Depending on your Linux installtion, these programs may already be installed. If not, they are fairly standard and can easily be installed from your distro's package installation program (apt-get, yum, etc.). My box did not have the 'scons' program, so I needed to install the RPM package for this program. If you need help finding and installing the packages, a simple Google query on the program name and your distro name will point you in the right direction.
Step 5.) After meeting the requirements section, you now need to build the NSIS compiler for Linux. The program you will be building is called 'makensis'. This is what will actually build the Installer Package on a Linux box. I chose not to use a cross-compiler for this installation, since I only needed to create Installer packages for Windows systems. The process to create this 'makensis' program is described below:
a.) Inside the nsis-2.34-src directory isssue the following command (also mentioned in the INSTALL file):
scons SKIPSTUBS=all SKIPPLUGINS=all SKIPUTILS=all SKIPMISC=all NSIS_CONFIG_CONST_DATA=no PREFIX=/path/to/your/extracted/zip/directory install-compiler
So for my setup the command was:
scons SKIPSTUBS=all SKIPPLUGINS=all SKIPUTILS=all SKIPMISC=all NSIS_CONFIG_CONST_DATA=no PREFIX=/usr/local/nsis/nsis-2.34 install-compiler
The option "install-compiler" at the end of the command is an actual option you must use! It is not part of the PREFIX parameter.
This command will build the 'makensis' program and place it into the /usr/local/nsis/nsis-2.34 directory (or whatever the path is to the directory that you extracted your zip file to; it also may place the 'makensis' file in the 'bin' dir within your PREFIX).
NOTE: If you issue this command and while it is running you receive 'sh: o: command not found' errors, this means that you do not have the C compiler packages installed (gcc, g++).
(For my system, I needed to install the rpm packages for g++ and libstdc++. G++ can also be the gcc-c++ RPM package on your system.).
Step 6.) After the makensis program is built, you can begin createing installer packages for Windows inside a Linux box. You will need to create Installer scripts and have the makensis program execute them to create the installer packages. For example, if you have a script named 'software_install.nsi' you would create the package by issuing the following command inside the /usr/local/nsis/nsis-2.34 directory:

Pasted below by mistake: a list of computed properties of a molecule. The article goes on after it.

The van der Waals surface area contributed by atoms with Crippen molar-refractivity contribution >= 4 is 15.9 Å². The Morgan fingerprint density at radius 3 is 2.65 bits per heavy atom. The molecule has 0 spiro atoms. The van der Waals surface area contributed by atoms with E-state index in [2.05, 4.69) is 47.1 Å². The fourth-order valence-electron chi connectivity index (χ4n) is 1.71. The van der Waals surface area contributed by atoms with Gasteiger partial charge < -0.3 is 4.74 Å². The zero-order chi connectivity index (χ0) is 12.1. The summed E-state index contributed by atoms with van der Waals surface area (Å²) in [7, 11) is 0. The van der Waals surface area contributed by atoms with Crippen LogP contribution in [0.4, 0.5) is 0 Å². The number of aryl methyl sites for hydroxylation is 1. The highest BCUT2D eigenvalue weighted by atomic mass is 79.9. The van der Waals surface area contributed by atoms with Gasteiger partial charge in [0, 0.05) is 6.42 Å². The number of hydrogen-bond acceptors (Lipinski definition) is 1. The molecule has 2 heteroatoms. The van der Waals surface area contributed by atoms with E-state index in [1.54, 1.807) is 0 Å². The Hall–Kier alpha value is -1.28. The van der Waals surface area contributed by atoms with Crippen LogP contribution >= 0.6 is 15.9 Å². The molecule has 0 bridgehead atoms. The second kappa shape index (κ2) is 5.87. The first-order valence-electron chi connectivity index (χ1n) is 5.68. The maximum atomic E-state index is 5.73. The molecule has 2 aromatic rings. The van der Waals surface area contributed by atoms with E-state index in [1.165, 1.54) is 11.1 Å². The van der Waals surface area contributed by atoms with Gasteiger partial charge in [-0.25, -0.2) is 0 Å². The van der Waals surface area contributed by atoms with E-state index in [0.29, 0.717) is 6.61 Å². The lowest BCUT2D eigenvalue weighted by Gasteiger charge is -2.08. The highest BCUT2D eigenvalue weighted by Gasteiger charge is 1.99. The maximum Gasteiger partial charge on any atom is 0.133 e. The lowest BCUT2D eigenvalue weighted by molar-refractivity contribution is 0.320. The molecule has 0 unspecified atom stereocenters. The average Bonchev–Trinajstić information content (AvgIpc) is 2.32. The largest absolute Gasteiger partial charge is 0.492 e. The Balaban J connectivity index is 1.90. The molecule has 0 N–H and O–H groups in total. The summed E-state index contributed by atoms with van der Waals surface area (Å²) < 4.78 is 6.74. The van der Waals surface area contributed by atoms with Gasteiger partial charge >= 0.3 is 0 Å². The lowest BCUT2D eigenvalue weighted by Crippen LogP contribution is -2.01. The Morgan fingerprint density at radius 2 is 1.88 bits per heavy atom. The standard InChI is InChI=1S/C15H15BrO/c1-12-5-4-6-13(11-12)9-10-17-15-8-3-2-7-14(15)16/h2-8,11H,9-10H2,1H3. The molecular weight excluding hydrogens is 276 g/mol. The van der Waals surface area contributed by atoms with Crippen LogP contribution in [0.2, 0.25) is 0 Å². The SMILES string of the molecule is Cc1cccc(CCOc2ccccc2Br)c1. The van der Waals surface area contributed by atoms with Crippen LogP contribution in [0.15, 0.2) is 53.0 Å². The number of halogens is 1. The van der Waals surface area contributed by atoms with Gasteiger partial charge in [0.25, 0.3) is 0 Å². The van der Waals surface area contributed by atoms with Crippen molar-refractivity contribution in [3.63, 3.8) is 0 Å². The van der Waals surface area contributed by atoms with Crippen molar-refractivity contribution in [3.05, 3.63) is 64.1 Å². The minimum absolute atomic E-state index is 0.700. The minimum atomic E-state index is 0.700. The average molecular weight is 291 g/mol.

UPDATE: After Installing the compiler on a CentOS 5 system, when I ran 'makensis' the first time I received this error message:
Error: opening stub "/usr/local/nsis/nsis-2.34/share/nsis/Stubs/zlib
Error initalizing CEXEBuild: error setting default stub
To correct this problem, create a symlink. From inside of the /usr/local/nsis/nsis-2.34 directory, first 'mkdir share'. The inside of the 'share' directory issue: 'ln -s /usr/local/nsis/nsis-2.34 nsis' . This will create the symlink back to the folder where it can then find the 'Stubs' directory (which lies in the top level of the nsis-2.34 directory).
Step 7.) At this point, you have successfully installed the NSIS software on Linux and are able to create Windows Installer packages on a Linux box. The EXE packages will reside on a Linux box and can be downlaoed via a Website, FTP, or any other method that you choose to provide. I set up a script that was executed by a cron job to build packages automatically every night and placed them in a deployment directory. You may want to create symlinks to the makensis program, or include the /usr/local/nsis/nsis-2.34 directory in your PATH to make things easier for you. Remember, the installer scripts that you create for use on Linux should contain absolute paths to the source files needed to create the package on the Linux box, while the destination paths during install are Windows based. Good luck.
Refer to the NSIS help file for a comprehensive description of how the program works and for links to scripts and tools. I use the Eclipse Developmnt Environment and downloded the Eclipse NSIS plug-in to help in creating installer scripts. More information on this plugin is available at http://nsis.sourceforge.net/Category:Development_Environments . There also is a ton of information about how to use NSIS and good examples on the software's website (shown at the top of this article).